So I guess all of that to say the PP is dynamic but you need to know where to set it based on your loads. And I dont trust the wheel well height metric. And when were out on the road and need to stop for fuel, I stop at least once at a place with scales. My wife gets a little impatient, but I try to make a point to fill up, ask her to run in and grab me a drink and hit the scales then. Shes small so I know Im not perfect then, but pretty darn close. And CAT has a great app so you just tun it all on your phone and have all the weight tickets electronically.

Sorry for the long post. Waiting for the game.
Jeff7176 is offline   Reply With Quote
Old 02-03-2019, 05:49 PM   #13
Rivet Master
 
2017 28' International
Baileys Harbor , Wisconsin
Join Date: Jul 2017
Posts: 612
Blog Entries: 1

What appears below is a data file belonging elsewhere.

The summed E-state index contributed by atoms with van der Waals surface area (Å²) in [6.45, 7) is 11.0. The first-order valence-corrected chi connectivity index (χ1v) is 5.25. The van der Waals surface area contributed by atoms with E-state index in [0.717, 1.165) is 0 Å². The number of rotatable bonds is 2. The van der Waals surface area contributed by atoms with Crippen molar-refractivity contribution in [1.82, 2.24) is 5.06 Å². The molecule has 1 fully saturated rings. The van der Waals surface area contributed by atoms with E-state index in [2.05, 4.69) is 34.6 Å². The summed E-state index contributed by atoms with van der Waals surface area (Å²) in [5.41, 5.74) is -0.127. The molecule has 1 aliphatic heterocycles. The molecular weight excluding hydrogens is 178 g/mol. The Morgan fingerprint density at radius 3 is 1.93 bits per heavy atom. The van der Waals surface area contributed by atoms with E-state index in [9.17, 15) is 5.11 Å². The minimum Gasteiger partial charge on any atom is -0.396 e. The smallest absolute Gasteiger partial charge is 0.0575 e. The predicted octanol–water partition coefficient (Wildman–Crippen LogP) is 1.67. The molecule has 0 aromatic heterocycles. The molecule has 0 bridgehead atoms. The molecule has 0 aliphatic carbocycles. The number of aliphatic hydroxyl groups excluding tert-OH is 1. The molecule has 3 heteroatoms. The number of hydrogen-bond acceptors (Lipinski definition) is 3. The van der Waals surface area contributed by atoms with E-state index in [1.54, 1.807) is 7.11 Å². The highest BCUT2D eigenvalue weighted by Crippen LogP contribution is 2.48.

You have a pretty long AS, so your experience may not be mine. I went to a PP and the difference was dramatic. I have pulled in 30mph cross winds. Not a problem. And when I go to visit my daughter I have to drive though Milwaukee and Chicago. No better test of stability than lots of truck traffic. I feel little bow affect. But then again I have a 28’. Also my tongue weight is about 950lbs since the kitchen is in the front. Also I run my bars up 9 inches on the WD towers. My F150 is level. Steering is good, and I’ve had to brake fast with no problems. I did see a YouTube where a guy went from a 1/4 ton to a 3/4 ton and he believed the towing experience improved significantly. Having said that I don’t like 3/4 tons for daily drivers. I have read that putting Bilstein shocks and heavier duty tires will also improve the towing experience. It won’t stop the sway, but it is suppose to improve stability. I don’t think you would go wrong with a PP hitch. But you might have to also increase the stability on the vehicle with shocks and tires. The fact is you may still have some sway with the present hitch and the 3/4 ton. And the suggestion above to make sure you increase tongue weight some may also be a solution. Good luck.